But I can’t help but thinking that with all of these terms, the emphasis (sometimes silent, sometimes not) is always on the noun – economy, growth, development, hydropower. It explicitly says that these are the things that we want, but we will try to temper their impact, thus the adjective. To the extent that these phrases contain a vision, the vision seems to be only contained in the noun (with a little qualification added on). As a result, the much celebrated Rio +20 conference this June is focusing on the (green) economy, not justice, not health, not the environment, not well-being. The economy is important and green is my favorite color for economies and lots of other things. But that is not my vision, that is not my emphasis and if we are going to bring together 50,000 people around an important vision – I want a different noun front and center.
- Robin Owings
As I sit in long meetings on water privatization, scarcity, and ethics, I have taken to documenting panelists (government officials, NGO heads, citizen leaders) with blind contour drawings. I look directly at the subjects and record them using a continuous line. Each line forms a caricature, reflecting the elements of those figures such as slouching shoulders, facial expressions, and hand gestures which I perceive (often on a subconscious level) to be important. I am sharing these sketches with Earth in Brackets to describe the dynamics and experience of these panels through a different format, because they often illustrate more about the individuals than I could say through writing.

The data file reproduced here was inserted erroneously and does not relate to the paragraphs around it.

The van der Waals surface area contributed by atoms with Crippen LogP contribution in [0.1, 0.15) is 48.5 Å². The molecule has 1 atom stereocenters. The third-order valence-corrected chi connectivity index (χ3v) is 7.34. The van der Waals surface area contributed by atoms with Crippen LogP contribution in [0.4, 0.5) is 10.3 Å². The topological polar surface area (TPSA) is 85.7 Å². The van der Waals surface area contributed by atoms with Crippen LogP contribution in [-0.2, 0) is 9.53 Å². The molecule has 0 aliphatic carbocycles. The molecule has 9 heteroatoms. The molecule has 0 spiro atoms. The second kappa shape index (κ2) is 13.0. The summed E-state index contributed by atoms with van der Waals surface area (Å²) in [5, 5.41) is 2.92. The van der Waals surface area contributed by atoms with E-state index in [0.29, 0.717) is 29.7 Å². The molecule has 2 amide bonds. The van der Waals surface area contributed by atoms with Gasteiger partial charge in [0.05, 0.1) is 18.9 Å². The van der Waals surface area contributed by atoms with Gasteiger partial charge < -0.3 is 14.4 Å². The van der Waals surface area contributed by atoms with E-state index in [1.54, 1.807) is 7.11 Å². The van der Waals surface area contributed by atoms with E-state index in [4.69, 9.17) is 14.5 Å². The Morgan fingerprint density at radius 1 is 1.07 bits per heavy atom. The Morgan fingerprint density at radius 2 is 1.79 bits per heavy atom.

Panel 1. Integrated Water Resource Management For All: Make Water Resource Planning a Reality by adopting IWRM (Master) Plan
Panel 2. Water Debate: Private/Public Involvement in the Provision of Water and Sanitation Services
Panel 3: detail of Maria Theresa at the Alternative World Water Forum preparatory meeting
Panel 4. High Level Panel on Water and Food Security